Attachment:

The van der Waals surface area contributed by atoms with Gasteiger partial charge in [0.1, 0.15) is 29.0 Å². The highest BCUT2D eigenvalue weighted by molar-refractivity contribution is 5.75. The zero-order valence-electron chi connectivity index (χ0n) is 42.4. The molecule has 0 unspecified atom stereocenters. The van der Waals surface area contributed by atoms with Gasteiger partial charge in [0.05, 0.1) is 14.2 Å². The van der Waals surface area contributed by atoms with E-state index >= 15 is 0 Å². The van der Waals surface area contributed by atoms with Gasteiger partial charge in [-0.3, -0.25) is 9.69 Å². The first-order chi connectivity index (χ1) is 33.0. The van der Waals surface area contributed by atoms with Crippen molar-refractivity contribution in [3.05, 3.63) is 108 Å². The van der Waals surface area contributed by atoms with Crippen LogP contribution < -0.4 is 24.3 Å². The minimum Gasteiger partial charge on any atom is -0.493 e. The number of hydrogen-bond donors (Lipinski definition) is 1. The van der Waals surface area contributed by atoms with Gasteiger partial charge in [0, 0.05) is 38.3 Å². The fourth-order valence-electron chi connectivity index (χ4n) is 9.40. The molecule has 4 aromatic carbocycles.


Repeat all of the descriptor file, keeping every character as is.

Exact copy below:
The van der Waals surface area contributed by atoms with Gasteiger partial charge in [0.1, 0.15) is 29.0 Å². The highest BCUT2D eigenvalue weighted by molar-refractivity contribution is 5.75. The zero-order valence-electron chi connectivity index (χ0n) is 42.4. The molecule has 0 unspecified atom stereocenters. The van der Waals surface area contributed by atoms with Gasteiger partial charge in [0.05, 0.1) is 14.2 Å². The van der Waals surface area contributed by atoms with E-state index >= 15 is 0 Å². The van der Waals surface area contributed by atoms with Gasteiger partial charge in [-0.3, -0.25) is 9.69 Å². The first-order chi connectivity index (χ1) is 33.0. The van der Waals surface area contributed by atoms with Crippen molar-refractivity contribution in [3.05, 3.63) is 108 Å². The van der Waals surface area contributed by atoms with Crippen LogP contribution < -0.4 is 24.3 Å². The minimum Gasteiger partial charge on any atom is -0.493 e. The number of hydrogen-bond donors (Lipinski definition) is 1. The van der Waals surface area contributed by atoms with Gasteiger partial charge in [0, 0.05) is 38.3 Å². The fourth-order valence-electron chi connectivity index (χ4n) is 9.40. The molecule has 4 aromatic carbocycles.